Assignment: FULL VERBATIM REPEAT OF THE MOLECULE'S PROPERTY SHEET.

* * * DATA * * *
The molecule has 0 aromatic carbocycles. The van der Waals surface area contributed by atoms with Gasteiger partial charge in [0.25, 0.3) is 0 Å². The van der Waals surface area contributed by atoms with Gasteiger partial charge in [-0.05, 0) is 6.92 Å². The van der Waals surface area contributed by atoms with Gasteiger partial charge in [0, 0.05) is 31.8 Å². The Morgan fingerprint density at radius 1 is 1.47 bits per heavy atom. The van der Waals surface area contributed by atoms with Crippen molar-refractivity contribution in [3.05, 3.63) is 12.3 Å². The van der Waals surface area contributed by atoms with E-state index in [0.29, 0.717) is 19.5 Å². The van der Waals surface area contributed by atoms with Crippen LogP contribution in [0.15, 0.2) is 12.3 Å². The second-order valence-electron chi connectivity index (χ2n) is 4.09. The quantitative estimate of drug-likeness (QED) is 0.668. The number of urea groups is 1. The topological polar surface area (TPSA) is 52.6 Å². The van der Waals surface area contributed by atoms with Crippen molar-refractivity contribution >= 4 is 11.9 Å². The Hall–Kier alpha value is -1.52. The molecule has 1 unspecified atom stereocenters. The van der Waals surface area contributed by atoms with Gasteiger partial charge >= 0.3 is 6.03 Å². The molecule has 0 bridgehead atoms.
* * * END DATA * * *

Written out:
The molecule has 0 aromatic carbocycles. The van der Waals surface area contributed by atoms with Gasteiger partial charge in [0.25, 0.3) is 0 Å². The van der Waals surface area contributed by atoms with Gasteiger partial charge in [-0.05, 0) is 6.92 Å². The van der Waals surface area contributed by atoms with Gasteiger partial charge in [0, 0.05) is 31.8 Å². The Morgan fingerprint density at radius 1 is 1.47 bits per heavy atom. The van der Waals surface area contributed by atoms with Crippen molar-refractivity contribution in [3.05, 3.63) is 12.3 Å². The van der Waals surface area contributed by atoms with E-state index in [0.29, 0.717) is 19.5 Å². The van der Waals surface area contributed by atoms with Crippen LogP contribution in [0.15, 0.2) is 12.3 Å². The second-order valence-electron chi connectivity index (χ2n) is 4.09. The quantitative estimate of drug-likeness (QED) is 0.668. The number of urea groups is 1. The topological polar surface area (TPSA) is 52.6 Å². The van der Waals surface area contributed by atoms with Crippen molar-refractivity contribution >= 4 is 11.9 Å². The Hall–Kier alpha value is -1.52. The molecule has 1 unspecified atom stereocenters. The van der Waals surface area contributed by atoms with Gasteiger partial charge >= 0.3 is 6.03 Å². The molecule has 0 bridgehead atoms.